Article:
By the time team G.B. played Lisicki and Kohlschreiber, Robson had found superb form, striking her cross-court returns to both opponents with vim, angle and accuracy. She and Murray showed great tactical awareness and confidence as they intercepted shots at the net, covered one another at the baseline, and read the Germans with ease to take a 6-3, 6-2 victory.
The duo needed all that confidence and skill against the awesome Russian pairing of Dementieva and Igor Andreev, which again ended in a pulsating tie-breaker that sent the Britons through 6-4, 6-7, 10-6.
Murray pronounced himself “rubbish” at mixed doubles before the tournament began. There’s now talk, if not of a Wimbledon pairing, of a very attractive medal proposition for the London Olympics!
He was quick to praise the quality of Robson’s contribution to their success, and picked up the bantering tone that has been evolving between them throughout the week.
“I’ve got to say thanks to Laura. She was awesome today and did a great job. In the mixed, the guys are supposed to dominate a match. But every time I tried to, we lost the point so I just let her do it all herself, and she did great.”
Murray couldn't do anything but praise his partner. Even had she not proven her worth on court, she has become one of the most popular players in Perth.
Robson was born in Melbourne and has family in Western Australia. What’s more, Perth’s Australian Rules Football Club named its grandstand after her great-grandfather, Pat Fogerty. And her uncle, Larry Dwyer, was part of the Premiership-winning South Fremantle of the 1970s.
Murray, though—in tennis terms—has been the star of the tournament, sweeping all before him in the men’s singles ties.
He may have signed up to the Hopman Cup to get three warm-up matches and some time to acclimatise to Australia, but he has sailed through in such style that the men in Doha and Brisbane will be sitting up to take notice.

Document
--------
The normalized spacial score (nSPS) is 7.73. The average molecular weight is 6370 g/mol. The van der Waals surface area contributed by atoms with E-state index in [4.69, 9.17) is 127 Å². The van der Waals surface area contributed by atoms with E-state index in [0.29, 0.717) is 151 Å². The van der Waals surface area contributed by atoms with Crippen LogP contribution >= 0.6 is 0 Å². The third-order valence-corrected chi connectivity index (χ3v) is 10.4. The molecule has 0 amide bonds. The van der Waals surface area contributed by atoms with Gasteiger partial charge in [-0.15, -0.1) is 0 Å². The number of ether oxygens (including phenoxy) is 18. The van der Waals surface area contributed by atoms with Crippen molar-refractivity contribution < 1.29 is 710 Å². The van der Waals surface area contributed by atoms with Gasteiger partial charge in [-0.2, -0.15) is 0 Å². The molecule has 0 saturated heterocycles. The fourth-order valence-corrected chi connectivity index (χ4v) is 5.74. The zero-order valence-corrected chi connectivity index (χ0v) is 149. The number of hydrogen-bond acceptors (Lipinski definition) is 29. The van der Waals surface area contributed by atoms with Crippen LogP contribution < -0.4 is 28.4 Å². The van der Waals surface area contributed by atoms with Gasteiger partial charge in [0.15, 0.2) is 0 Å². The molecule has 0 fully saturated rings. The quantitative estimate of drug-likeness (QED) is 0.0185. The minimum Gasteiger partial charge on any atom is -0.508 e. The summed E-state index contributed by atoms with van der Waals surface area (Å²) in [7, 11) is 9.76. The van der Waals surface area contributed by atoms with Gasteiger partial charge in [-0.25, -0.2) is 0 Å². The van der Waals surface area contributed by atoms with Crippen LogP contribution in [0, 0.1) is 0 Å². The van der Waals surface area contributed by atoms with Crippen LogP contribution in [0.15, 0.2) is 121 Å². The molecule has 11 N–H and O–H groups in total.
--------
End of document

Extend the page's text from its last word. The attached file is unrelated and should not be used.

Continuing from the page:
It took him just one hour to dismiss Andrey Golubev 6-2, 6-2, one hour to beat Philipp Kohlschreiber 6-4, 6-1, and only 50 minutes to slaughter Igor Andreev 6-1, 6-0. There is now every prospect that he will beat Robredo in the final singles tie, though the Spaniard has also looked in hot form with straight-set wins over Hewitt and Victor Hanescu.
Robredo moves like quicksilver around the court, plays the most elegant of serve-and-volley tennis, and lights up the game with one of the few single-handed backhands on the tour.But Murray has looked muscular in both game and physique, is looking nimble and confident, fast and dominant. He’s barely broken sweat in beating some pretty good opposition.
On the women’s side, there have been wins and losses for all the players.
Stosur, for example, looked powerful and fit, but lost two of her singles matches. Dementieva finished strong against Robson but had earlier lost to Lisicki. So results were as uneven and inconsistent as the entire women’s tour seems to be.
Clijsters and Henin are, therefore, unlikely to be as diverted by the Perth results as Nadal and Federer are.
Murray flagged up his intent following his demolition of Andreev. “I didn't feel like I was making any bad decisions. I didn't feel like I was overplaying…If I play like that, then I can win Australia for sure.”
So G.B. is looking for a first senior title this week for Robson. But more importantly, it's also looking for that first Grand Slam, in three weeks' time, for Murray. The Union Jack is out and ready.